In the sport of cricket, batsmen often wear a helmet to protect themselves from injury or concussion by the cricket ball, which is very hard and can be bowled to them at speeds over 90 miles per hour (140 km/h). Cricket helmets cover the whole of the skull, and have a grill or perspex visor to protect the face. Often constructed with a carbon fibre and Kevlar shell, the helmet is designed to deflect cricket balls as well as shield the wearer from impact, and its liner includes an inflatable element to tightly fit the helmet to its wearer's head.
Fielders who are positioned very close to the batsman (e.g. silly point or short leg) often wear a helmet and shin guards. Nowadays it is almost unheard of for a professional cricketer to face a fast bowler without a helmet. Some batsmen prefer not to wear a helmet when facing spin bowling. In under-18 cricket they are compulsory for all batsmen and any fielder within 15 yards (14 m) of the bat.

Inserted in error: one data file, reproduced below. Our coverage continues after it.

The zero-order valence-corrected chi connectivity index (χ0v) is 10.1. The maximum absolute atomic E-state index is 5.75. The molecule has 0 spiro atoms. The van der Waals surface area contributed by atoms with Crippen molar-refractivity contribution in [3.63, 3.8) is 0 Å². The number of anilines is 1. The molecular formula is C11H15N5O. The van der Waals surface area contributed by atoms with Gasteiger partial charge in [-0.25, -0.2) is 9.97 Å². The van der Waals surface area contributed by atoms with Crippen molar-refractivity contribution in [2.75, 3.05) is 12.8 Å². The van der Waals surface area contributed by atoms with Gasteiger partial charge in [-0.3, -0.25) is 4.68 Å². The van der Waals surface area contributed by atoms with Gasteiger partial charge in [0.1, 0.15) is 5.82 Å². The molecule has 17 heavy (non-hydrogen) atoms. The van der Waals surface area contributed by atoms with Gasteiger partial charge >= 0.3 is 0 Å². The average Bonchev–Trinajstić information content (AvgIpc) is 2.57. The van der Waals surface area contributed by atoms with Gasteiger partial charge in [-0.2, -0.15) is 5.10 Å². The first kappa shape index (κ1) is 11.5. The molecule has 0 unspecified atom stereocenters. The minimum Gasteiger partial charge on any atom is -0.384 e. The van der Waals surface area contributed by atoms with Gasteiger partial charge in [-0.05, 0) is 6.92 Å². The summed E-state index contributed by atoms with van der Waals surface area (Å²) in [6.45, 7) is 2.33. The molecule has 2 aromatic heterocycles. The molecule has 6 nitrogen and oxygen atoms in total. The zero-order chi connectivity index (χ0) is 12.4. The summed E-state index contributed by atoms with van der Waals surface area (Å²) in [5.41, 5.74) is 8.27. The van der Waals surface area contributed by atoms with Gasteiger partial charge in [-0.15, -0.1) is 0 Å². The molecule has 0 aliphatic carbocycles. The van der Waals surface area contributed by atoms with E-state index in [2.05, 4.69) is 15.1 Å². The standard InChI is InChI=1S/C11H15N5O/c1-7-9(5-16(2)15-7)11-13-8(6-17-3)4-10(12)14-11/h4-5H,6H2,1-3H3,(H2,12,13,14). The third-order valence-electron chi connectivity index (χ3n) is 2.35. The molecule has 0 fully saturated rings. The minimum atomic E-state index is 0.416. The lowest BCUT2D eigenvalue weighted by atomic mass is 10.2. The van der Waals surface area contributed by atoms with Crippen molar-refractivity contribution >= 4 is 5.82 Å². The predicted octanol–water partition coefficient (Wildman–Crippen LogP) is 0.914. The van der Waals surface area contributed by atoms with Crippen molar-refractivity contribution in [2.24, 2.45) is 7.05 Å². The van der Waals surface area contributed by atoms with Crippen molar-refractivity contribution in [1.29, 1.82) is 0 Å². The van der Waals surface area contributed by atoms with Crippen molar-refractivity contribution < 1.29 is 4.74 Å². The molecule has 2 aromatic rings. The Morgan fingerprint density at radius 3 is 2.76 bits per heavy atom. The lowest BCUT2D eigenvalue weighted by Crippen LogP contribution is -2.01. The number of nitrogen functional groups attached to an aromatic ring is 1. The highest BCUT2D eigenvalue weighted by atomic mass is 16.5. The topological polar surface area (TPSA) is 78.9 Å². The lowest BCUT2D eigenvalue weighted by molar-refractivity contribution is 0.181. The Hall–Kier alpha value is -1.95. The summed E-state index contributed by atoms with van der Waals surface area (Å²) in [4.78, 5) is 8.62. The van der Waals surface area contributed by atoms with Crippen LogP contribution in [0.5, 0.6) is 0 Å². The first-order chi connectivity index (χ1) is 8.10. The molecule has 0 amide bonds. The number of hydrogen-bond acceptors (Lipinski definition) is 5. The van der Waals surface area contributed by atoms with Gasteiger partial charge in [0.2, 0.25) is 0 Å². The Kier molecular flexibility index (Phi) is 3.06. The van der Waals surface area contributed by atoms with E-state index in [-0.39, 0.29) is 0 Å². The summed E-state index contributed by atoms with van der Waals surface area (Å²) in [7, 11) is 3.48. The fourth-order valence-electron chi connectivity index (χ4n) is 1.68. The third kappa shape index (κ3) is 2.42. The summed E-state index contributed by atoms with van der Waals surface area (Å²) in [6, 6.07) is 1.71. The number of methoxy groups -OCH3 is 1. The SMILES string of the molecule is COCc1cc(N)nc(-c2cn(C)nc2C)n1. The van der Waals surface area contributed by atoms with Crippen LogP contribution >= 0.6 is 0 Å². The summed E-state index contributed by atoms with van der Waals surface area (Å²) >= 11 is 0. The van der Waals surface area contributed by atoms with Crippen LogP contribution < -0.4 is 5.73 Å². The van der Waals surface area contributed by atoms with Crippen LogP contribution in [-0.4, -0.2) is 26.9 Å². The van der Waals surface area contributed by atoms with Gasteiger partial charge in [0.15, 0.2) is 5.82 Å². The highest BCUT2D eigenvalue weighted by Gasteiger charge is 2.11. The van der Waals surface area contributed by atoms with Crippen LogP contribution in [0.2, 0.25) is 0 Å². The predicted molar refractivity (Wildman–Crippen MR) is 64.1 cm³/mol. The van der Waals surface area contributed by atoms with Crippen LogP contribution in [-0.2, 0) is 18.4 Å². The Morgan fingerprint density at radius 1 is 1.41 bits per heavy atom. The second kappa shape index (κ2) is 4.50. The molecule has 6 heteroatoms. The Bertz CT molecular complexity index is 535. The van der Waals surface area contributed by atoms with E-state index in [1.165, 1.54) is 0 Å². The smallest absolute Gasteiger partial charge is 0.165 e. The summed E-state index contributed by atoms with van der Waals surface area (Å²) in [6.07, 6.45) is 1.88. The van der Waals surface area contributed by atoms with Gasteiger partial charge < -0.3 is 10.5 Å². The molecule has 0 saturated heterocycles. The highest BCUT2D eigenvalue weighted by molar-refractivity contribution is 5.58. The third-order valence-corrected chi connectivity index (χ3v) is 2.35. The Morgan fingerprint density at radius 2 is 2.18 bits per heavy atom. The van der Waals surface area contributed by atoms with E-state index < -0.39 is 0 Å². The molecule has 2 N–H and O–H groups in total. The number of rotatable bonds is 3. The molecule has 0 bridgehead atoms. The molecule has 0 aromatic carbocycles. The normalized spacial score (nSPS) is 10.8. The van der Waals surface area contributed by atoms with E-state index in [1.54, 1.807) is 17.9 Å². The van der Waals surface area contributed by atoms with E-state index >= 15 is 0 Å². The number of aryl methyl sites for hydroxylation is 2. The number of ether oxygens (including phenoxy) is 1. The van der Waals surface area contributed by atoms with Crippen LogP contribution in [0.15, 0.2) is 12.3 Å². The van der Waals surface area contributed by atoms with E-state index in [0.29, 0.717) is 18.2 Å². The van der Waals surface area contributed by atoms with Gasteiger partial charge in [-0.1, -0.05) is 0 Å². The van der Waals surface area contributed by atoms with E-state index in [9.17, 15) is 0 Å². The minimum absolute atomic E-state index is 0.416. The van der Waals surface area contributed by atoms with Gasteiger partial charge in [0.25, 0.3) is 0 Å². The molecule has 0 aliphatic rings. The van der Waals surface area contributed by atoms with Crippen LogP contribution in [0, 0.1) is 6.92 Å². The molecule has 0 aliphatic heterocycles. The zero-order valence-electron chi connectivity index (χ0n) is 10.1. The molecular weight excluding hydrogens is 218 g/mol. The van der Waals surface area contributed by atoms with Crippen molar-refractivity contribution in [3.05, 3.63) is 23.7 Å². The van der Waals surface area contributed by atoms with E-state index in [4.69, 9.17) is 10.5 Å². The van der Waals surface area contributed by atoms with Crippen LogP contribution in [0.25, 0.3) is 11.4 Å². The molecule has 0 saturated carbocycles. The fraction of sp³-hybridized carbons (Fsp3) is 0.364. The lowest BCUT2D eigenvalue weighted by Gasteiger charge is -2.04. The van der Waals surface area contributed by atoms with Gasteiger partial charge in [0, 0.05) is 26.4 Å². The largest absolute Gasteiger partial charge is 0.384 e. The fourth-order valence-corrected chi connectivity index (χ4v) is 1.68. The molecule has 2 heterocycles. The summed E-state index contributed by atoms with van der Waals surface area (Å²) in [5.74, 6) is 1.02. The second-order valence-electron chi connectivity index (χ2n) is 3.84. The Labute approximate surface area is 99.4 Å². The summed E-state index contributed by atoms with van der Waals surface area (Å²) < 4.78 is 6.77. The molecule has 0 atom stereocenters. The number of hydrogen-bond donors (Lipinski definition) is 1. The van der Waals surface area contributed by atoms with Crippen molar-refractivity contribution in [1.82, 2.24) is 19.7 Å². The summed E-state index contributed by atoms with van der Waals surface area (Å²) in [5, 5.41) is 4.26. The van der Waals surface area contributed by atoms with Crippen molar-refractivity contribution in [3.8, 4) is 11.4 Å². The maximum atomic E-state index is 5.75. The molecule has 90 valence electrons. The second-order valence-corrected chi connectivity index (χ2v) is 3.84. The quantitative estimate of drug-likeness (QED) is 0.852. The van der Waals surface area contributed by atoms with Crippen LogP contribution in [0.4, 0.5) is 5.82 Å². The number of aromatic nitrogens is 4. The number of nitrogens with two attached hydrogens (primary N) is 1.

There are recorded instances of cricketers using towels, scarves and padded caps to protect themselves throughout cricket history. Patsy Hendren was one of the first to use a self designed protective hat in the 1930s. Helmets were not in common use until the 1970s. The first helmets were seen in World Series Cricket, with Dennis Amiss being the first player to consistently wear a helmet.
Mike Brearley was another player who wore his own design. Tony Greig was of the opinion that they would make cricket more dangerous by encouraging bowlers to bounce the batsmen. Graham Yallop of Australia was the first to wear a protective helmet to a test match on 17 March, 1978, when playing against West Indies at Bridgetown. Later Dennis Amiss of England popularised it in Test cricket. Helmets began to be widely worn thereafter.
^"The bravery of the batsman". The Economist. 26 November 2014. Retrieved 26 November 2014. until the late 1970s helmets were unheard of; batsmen wore nothing to protect their noggins except a cloth cap. When they began to creep into the game—Dennis Amiss, an English batsman, is usually cited as the first to wear one regularly during the 1978 World Series Cricket tournament—they were essentially adapted motorcycle helmets. Batsmen who donned them were sometimes mocked as cowards.